Clarissa Harlowe LETTER XXXI


The lady gave Will.’s sweetheart a letter last night to be carried to the post-house, as this morning, directed for Miss Howe, under cover to Hickman. I dare say neither cover nor letter will be seen to have been opened. The contents but eight lines—To own—’The receipt of her double-dated letter in safety; and referring to a longer letter, which she intends to write, when she shall have a quieter heart, and less trembling fingers. But mentions something to have happened [My detecting her she means] which has given her very great flutters, confusions, and apprehensions: but which she will wait the issue of [Some hopes for me hence, Jack!] before she gives her fresh perturbation or concern on her account.—She tells her how impatient she shall be for her next,’ &c.

Now, Belford, I thought it would be but kind in me to save Miss Howe’s concern on these alarming hints; since the curiosity of such a spirit must have been prodigiously excited by them. Having therefore so good a copy to imitate, I wrote; and, taking out that of my beloved, put under the same cover the following short billet; inscriptive and conclusive parts of it in her own words.


A few lines only, till calmer spirits and quieter fingers be granted me, and till I can get over the shock which your intelligence has given me— to acquaint you—that your kind long letter of Wednesday, and, as I may say, of Thursday morning, is come safe to my hands. On receipt of your’s by my messenger to you, I sent for it from Wilson’s. There, thank Heaven! it lay. May that Heaven reward you for all your past, and for all your intended goodness to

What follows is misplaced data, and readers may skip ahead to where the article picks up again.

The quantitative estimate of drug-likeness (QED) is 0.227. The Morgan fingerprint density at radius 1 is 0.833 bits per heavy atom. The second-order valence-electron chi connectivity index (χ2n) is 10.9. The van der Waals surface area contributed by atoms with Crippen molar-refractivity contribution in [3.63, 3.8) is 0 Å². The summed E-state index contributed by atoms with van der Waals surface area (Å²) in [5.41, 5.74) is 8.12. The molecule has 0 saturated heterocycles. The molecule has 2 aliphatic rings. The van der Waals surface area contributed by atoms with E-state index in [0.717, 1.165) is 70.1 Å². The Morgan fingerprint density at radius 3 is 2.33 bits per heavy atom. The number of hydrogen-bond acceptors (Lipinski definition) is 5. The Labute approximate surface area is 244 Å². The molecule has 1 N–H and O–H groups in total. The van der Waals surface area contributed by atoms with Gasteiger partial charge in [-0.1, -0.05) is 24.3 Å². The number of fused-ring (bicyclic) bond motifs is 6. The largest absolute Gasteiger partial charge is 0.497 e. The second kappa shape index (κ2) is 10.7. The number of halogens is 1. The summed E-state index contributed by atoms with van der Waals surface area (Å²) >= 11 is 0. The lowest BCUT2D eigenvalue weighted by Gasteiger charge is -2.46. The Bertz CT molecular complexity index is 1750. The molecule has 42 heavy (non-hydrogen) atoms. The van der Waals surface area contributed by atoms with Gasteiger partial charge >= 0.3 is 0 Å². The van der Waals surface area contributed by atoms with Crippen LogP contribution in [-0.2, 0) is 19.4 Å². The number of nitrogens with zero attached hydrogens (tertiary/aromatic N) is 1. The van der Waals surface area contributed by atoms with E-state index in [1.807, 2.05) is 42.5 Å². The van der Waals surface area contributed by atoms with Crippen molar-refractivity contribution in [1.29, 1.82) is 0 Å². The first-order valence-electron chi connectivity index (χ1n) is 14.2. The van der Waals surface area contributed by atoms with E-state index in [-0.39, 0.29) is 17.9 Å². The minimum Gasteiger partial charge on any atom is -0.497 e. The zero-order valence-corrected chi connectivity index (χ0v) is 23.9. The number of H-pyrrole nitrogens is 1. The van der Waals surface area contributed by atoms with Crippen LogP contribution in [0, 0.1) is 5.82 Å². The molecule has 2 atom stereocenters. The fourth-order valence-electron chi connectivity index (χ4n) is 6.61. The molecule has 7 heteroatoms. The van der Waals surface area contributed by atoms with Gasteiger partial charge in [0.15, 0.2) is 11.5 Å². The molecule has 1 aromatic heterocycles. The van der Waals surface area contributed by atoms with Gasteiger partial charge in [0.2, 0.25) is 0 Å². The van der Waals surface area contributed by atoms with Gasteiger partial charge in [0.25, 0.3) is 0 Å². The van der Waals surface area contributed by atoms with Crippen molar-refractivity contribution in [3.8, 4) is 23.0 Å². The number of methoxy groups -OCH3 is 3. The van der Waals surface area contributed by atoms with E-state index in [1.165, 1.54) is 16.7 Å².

Your for-ever obliged, CL. HARLOWE.


I took great pains in writing this. It cannot, I hope, be suspected. Her hand is so very delicate. Yet her’s is written less beautifully than she usually writes: and I hope Miss Howe will allow somewhat for hurry of spirits, and unsteady fingers.

My consideration for Miss Howe’s ease of mind extended still farther than to the instance I have mentioned.

That this billet might be with her as soon as possible, (and before it could have reached Hickman by the post,) I dispatched it away by a servant of Mowbray’s. Miss Howe, had there been any failure or delay, might, as thou wilt think, have communicated her anxieties to her fugitive friend; and she to me perhaps in a way I should not have been pleased with.

Once more wilt thou wonderingly question—All this pains for a single girl?

Yes, Jack—But is not this girl a CLARISSA?—And who knows, but kind fortune, as a reward for my perseverance, may toss me in her charming friend? Less likely things have come to pass, Belford. And to be sure I shall have her, if I resolve upon it.